If you want to boil down the international art market during the pandemic in three words, it’s really simple: follow the money. When well-heeled collectors fled their lofty perches in Manhattan, Miami, San Francisco, and Los Angeles, top dealers simply followed them, setting up shop near their clients’ second (or third) homes in East Hampton (Pace Gallery, Lisson Gallery, Kurimanzutto), Palm Beach (Pace, Acquavella, Paula Cooper Gallery, and Lehmann Maupin), and Aspen (Honor Fraser, White Cube, Almine Rech). While these wealthy enclaves have already been staked out by a wave of international blue chip players, the SoCal desert has remained relatively quiet on the art-news front—aside from the return of Desert X this spring—until Glendale-based, artist-run space the Pit decided to open up shop in downtown Palm Springs this summer.
“We’ve been thinking about it for a while,” says Adam D. Miller, a multimedia artist who opened the Pit with his wife, artist Devon Oder, inside a former mechanics garage off Ruberta Avenue in 2014. “We kept taking over more of the garages until we could knock down the dividing walls and make larger spaces,” adds Miller of their annex gallery, the Pit II, which has helped the gallery establish a stellar roster of in-demand artists like Jennifer Rochlin, Keith Boadwee, Craig Kucia, and Bella Foster. “During COVID we used that opportunity to renew our lease on Glendale and we fully remodeled the building, but we wanted to keep expanding.”
Miller hails from Northern California, and the couple were considering a second outpost in the Bay Area, until they realized there were more opportunities in the desert, where they were spending more time with their kids and a lot of their artist friends. Many of their best collectors also have second homes in the desert.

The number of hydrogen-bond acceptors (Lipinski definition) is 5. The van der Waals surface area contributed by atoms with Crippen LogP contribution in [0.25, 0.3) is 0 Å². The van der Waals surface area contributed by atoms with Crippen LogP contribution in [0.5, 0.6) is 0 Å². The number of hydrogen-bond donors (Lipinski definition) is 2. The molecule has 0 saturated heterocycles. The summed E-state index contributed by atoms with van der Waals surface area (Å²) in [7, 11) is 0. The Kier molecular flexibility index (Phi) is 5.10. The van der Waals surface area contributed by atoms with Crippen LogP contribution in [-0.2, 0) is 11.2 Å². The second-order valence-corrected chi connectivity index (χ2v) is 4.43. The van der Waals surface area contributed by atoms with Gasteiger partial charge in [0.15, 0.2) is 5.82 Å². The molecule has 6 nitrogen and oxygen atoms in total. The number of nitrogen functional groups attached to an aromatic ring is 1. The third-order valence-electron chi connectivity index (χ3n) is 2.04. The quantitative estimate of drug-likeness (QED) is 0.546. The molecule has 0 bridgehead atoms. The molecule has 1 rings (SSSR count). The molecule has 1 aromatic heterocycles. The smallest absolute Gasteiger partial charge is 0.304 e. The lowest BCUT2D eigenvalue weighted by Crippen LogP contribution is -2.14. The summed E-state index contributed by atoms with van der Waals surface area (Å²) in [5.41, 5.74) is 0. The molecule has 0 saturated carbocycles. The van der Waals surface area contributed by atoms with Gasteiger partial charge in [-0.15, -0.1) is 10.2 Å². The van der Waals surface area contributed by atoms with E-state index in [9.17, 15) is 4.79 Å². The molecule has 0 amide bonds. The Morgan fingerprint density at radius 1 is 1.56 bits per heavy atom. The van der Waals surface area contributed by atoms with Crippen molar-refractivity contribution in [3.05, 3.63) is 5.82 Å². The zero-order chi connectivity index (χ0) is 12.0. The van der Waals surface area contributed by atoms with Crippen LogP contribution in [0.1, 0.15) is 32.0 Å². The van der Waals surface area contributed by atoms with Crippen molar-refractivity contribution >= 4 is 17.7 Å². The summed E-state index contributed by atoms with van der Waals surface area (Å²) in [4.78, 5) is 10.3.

“We saw this potential untapped market, but also a really fun place to be and do shows,” adds Miller. “Since we’re artists we’re always trying to do things that are unexpected, and we saw a lot of smaller galleries expand in cities they’re already in, so we knew nobody would expect this.”
Taking a nod from the blue chip migrations to the Hamptons, Palm Beach, and Aspen, they saw an opportunity in Palm Springs that they couldn’t pass up after a 1,000-square-foot space (formerly the Wabi Sabi Japan Living home goods store) became available. “It was this mix of strategy and good luck,” Miller argues.
This Pit Palm Springs will open its doors this Saturday, June 19, with a group show entitled Oasis featuring a suite of surrealist tableaux—from a dozen emerging painters like Amir H. Fallah, Elizabeth Huey, and Koichi Sato—whose works focus “on themes of the idealized environment and the many physical or personal ways they are manifested ranging from landscapes, and exotic environments to domestic and intimate moments at home and with loved ones.”
From there Miller and Oder hope to use the space as a touring space for “knockout shows” in the Glendale space, a “low-pressure” incubator for emerging artists who aren’t yet ready for a city show, or established artists who are too entangled with other galleries to do a more experimental show of smaller work outside the L.A. gallery system. Or even just locally targeted shows for their artists: Keith Boadwee will have an October show during—and in conjunction with—Palm Springs Gay Pride.
“It’s the opposite of our space in L.A. where we’re kind of a destination and people have to be in the art world or in the know, because we don’t have any foot traffic,” says Miller. “But here we’re right downtown, we’ve got a big parking lot right next to us, we’ve got big glass windows and we’re directly across the street from the Palm Springs Art Museum. So people can walk by and just experience it. I like that it’s more accessible to people who aren’t necessarily in our world.”
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